But Really ...
Water doesn't behave like any other chemical. We've discussed before the various ways that you can make water do magic, and these things are possible only because water is a maverick that plays by its own rules. It would likely wear a sexy leather jacket, if we could get the bastard to stay in form long enough.
For example, a very simple principle of matter is that a liquid fills less volume when it freezes into a solid. That's because the molecules are closer together, which is why it gets hard (although strangely, ladies, if we get closer together and something gets hard, the volume only goes up). But water, unlike anything else, actually expands when it freezes, as you'll know if you've ever had a beer explode in the freezer after forgetting about it. This is why ice cubes float -- unlike any other substance, the frozen version is lighter and less dense than the liquid version.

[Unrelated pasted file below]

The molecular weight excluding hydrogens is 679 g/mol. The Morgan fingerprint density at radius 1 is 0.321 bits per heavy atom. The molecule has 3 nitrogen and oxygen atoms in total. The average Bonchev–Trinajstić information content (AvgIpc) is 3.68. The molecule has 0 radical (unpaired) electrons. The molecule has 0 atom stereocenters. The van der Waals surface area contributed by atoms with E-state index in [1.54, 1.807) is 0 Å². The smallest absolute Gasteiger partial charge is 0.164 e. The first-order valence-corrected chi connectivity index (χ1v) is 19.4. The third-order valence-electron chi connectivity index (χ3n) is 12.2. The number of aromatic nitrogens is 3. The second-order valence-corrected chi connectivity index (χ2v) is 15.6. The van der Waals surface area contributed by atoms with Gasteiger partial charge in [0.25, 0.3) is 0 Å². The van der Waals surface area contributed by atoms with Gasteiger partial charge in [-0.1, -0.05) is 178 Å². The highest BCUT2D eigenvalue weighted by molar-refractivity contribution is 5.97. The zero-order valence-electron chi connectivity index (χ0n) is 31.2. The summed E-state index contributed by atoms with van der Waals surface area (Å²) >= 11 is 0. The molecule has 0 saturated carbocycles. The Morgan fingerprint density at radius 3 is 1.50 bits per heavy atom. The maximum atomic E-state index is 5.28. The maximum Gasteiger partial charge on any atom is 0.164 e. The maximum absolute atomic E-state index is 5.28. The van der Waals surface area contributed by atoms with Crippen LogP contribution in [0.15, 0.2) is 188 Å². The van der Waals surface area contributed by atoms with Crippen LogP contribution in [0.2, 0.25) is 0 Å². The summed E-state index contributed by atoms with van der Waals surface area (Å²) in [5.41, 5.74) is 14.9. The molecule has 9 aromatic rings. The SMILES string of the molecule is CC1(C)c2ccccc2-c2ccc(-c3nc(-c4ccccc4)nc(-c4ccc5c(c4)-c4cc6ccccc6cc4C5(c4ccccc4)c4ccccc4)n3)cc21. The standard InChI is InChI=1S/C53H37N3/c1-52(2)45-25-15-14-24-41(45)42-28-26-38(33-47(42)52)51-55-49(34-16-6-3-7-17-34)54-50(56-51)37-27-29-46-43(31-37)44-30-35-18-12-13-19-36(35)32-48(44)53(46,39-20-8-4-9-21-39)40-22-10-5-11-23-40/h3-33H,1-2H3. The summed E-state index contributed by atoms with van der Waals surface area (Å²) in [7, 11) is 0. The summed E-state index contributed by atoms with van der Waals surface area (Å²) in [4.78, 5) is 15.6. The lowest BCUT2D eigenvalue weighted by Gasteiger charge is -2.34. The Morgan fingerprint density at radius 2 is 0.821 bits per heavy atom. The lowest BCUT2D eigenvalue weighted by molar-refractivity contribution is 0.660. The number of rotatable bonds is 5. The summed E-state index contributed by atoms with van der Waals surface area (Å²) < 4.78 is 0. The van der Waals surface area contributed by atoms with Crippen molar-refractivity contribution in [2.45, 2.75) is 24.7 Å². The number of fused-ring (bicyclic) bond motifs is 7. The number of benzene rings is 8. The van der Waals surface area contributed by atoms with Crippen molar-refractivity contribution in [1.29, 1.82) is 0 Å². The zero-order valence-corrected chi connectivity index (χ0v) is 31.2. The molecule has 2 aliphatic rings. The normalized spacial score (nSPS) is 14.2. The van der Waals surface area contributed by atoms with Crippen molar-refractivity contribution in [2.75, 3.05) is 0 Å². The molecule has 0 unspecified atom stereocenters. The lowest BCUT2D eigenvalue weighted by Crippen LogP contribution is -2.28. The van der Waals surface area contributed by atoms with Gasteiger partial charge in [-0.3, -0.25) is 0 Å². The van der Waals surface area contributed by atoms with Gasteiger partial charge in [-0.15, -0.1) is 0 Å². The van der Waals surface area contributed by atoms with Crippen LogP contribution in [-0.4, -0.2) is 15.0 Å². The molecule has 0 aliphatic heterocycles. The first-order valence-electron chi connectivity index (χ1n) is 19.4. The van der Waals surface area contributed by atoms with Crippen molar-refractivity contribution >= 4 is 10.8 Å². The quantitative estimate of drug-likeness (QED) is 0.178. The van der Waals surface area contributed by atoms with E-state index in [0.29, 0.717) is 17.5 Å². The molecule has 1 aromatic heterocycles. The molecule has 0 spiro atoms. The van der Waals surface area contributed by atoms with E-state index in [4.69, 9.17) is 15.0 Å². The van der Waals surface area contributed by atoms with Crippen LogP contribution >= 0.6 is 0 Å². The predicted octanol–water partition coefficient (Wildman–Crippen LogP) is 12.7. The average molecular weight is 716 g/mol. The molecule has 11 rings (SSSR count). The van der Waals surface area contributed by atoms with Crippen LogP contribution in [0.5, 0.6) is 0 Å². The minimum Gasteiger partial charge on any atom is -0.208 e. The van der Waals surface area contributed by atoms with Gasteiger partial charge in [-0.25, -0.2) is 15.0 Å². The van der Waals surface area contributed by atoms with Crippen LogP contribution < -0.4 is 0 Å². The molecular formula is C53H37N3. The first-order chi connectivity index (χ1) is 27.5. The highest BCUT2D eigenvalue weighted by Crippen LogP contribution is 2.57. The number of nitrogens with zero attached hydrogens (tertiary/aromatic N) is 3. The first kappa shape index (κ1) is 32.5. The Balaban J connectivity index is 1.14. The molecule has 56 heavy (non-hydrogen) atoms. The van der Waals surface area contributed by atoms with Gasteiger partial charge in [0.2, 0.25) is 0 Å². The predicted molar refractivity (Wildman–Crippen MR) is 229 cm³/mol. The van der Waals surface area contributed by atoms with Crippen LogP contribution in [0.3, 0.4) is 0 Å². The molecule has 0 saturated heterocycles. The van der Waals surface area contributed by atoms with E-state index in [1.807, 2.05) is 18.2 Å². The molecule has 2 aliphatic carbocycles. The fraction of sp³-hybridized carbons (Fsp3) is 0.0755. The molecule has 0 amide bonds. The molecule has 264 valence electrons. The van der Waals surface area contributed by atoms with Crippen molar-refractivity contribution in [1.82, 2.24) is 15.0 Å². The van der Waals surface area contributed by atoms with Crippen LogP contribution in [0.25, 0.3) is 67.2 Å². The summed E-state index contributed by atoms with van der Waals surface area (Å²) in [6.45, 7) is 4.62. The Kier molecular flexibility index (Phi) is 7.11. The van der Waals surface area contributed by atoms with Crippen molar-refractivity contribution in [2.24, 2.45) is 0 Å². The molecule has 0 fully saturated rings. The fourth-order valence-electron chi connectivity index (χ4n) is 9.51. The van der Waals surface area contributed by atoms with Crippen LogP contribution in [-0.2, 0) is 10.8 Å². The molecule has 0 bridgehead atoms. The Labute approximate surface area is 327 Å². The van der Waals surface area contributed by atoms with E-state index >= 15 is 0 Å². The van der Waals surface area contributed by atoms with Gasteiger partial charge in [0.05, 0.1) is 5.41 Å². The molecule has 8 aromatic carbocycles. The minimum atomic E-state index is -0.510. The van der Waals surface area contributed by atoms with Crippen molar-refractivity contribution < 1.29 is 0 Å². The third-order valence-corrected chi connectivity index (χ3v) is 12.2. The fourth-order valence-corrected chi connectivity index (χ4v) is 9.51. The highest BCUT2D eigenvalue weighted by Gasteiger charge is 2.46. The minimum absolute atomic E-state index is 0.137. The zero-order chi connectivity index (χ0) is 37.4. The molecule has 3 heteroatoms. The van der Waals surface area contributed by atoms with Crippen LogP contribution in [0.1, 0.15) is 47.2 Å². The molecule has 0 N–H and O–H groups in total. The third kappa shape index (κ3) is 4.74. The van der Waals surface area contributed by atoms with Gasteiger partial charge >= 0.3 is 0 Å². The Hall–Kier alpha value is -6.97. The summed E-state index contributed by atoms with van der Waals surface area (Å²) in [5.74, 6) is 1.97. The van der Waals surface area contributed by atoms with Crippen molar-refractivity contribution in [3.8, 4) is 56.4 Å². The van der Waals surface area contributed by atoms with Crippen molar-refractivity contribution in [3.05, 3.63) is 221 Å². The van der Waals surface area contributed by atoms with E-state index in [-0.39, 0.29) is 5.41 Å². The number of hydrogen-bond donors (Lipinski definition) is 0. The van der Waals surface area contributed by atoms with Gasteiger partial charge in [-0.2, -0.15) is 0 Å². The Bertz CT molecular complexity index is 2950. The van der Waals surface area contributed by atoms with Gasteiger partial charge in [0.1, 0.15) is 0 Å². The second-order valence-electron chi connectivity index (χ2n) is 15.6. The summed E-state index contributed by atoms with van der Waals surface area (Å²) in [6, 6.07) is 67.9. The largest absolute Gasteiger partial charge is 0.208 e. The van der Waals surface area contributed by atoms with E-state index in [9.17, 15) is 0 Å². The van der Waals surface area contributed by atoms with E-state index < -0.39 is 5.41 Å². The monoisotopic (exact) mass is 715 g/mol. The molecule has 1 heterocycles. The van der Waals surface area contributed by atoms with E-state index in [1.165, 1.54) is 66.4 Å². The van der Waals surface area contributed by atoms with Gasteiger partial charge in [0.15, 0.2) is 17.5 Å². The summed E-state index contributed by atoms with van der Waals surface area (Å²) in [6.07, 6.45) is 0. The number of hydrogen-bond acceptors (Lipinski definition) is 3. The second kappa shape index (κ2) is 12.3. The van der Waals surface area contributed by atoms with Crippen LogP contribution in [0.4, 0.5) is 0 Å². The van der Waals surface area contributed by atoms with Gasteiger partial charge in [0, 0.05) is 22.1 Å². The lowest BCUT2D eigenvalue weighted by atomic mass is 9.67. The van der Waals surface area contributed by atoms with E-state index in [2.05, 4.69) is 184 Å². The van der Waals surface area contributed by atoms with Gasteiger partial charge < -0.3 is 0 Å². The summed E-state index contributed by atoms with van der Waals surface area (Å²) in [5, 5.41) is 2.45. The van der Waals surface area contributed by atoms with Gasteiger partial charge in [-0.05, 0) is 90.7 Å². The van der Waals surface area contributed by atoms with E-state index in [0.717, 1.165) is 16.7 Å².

Jesper Strandgaard Mortensen/iStock/Getty
Much to the Titanic's dismay.
Why? Nobody knows. It's been a mystery to science ever since Science first graduated from Science School. There are complicated theories, but none of them are a slam dunk. In fact, despite the fact that water is the most ubiquitous substance, we know embarrassingly little about it. Why is ice slippery? Fuck if science knows that one either.